The spun aluminum resonator cone we offer fits most dobro style instruments. However, the edge of the cone may need to be curled up a bit to fit the recessed wooden lip that the cone will sit on. Always handle the cone carefully! Here's some advice for fitting the spider bridge to the cone, and for removing dents or reshaping the edge of the cone.
Installing the spider bridge
The screw may feel stiff when you install it. This is normal; it's designed to resist vibrating loose. Tighten the screw only enough to rest the spider's legs on the edge of the cone. Overtightening risks bending the delicate cone. All the legs should contact the cone for the best sound. If they don't, you'll need to carefully bend them.
Bending the spider legs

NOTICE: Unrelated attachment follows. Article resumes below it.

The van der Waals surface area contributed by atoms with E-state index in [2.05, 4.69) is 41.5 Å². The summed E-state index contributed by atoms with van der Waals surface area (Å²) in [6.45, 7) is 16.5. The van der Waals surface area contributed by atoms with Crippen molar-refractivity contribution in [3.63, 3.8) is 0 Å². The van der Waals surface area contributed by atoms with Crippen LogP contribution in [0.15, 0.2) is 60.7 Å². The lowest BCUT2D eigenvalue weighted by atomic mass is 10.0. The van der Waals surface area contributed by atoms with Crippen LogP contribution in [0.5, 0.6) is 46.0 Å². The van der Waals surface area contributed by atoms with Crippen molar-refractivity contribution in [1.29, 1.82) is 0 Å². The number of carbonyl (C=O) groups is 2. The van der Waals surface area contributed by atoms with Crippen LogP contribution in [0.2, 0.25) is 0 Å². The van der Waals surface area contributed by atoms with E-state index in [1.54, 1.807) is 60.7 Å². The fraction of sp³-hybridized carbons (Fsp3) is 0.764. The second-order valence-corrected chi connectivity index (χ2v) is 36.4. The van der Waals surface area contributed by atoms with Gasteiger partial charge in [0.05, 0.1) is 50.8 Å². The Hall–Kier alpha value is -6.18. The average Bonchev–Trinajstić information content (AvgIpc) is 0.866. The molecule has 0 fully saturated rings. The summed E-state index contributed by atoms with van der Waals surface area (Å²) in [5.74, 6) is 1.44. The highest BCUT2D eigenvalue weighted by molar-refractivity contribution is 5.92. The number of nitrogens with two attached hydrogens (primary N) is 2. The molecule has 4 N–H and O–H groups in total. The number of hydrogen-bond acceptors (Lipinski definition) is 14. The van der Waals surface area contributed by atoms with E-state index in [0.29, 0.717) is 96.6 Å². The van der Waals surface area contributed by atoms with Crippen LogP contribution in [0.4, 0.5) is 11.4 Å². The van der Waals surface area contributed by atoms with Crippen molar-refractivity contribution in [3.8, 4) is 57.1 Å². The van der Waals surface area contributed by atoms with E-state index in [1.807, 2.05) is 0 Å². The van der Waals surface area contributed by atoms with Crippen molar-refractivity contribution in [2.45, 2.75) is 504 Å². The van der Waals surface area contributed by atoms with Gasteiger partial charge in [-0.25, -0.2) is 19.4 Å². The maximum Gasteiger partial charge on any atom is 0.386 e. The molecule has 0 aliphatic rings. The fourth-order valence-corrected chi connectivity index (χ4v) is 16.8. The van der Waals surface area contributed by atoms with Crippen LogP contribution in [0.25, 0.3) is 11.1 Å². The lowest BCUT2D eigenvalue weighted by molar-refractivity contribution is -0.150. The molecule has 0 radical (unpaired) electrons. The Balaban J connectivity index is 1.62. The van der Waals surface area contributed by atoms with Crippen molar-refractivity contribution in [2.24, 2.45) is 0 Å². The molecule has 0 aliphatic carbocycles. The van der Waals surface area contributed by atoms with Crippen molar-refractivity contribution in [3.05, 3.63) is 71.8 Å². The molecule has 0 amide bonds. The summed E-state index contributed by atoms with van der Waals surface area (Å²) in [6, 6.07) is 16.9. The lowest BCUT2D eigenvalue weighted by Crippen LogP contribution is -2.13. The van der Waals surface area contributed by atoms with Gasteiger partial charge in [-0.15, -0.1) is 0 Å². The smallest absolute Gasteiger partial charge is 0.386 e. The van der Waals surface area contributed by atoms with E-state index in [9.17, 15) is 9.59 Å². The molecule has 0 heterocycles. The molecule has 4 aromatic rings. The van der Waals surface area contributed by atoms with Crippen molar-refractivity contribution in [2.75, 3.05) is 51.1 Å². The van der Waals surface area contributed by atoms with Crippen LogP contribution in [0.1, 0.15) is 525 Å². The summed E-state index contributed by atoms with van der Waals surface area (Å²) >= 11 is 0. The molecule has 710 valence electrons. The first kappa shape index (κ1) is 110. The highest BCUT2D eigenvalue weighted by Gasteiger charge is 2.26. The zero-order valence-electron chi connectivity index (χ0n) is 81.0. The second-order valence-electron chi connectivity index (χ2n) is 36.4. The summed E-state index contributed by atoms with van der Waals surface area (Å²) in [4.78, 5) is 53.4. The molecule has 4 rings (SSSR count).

Clamp the offending leg in a vise, and GENTLY bend it a slight amount in the correct direction. You can also support the leg on two blocks of wood and use a clamp to gently bend the leg. Either way, be careful—the spider is a cast part that can break easily!
Correcting bent cone edges
The cone rests on the narrow flat area at its outer edge. If this area becomes kinked, it could cause a buzz when the instrument is played. Press, rub, or burnish out the kink with smooth blunt tools made from scraps of softwood such as pine. Work against a softwood backing surface (pine works well here, too). You can chisel or file an appropriate shape into the backing wood for better results, as illustrated.
The recommended bridge saddle material for Dobro or National guitars is hard maple. Bone, metal and Micarta are sometimes used, but maple's still the best for authentic tone.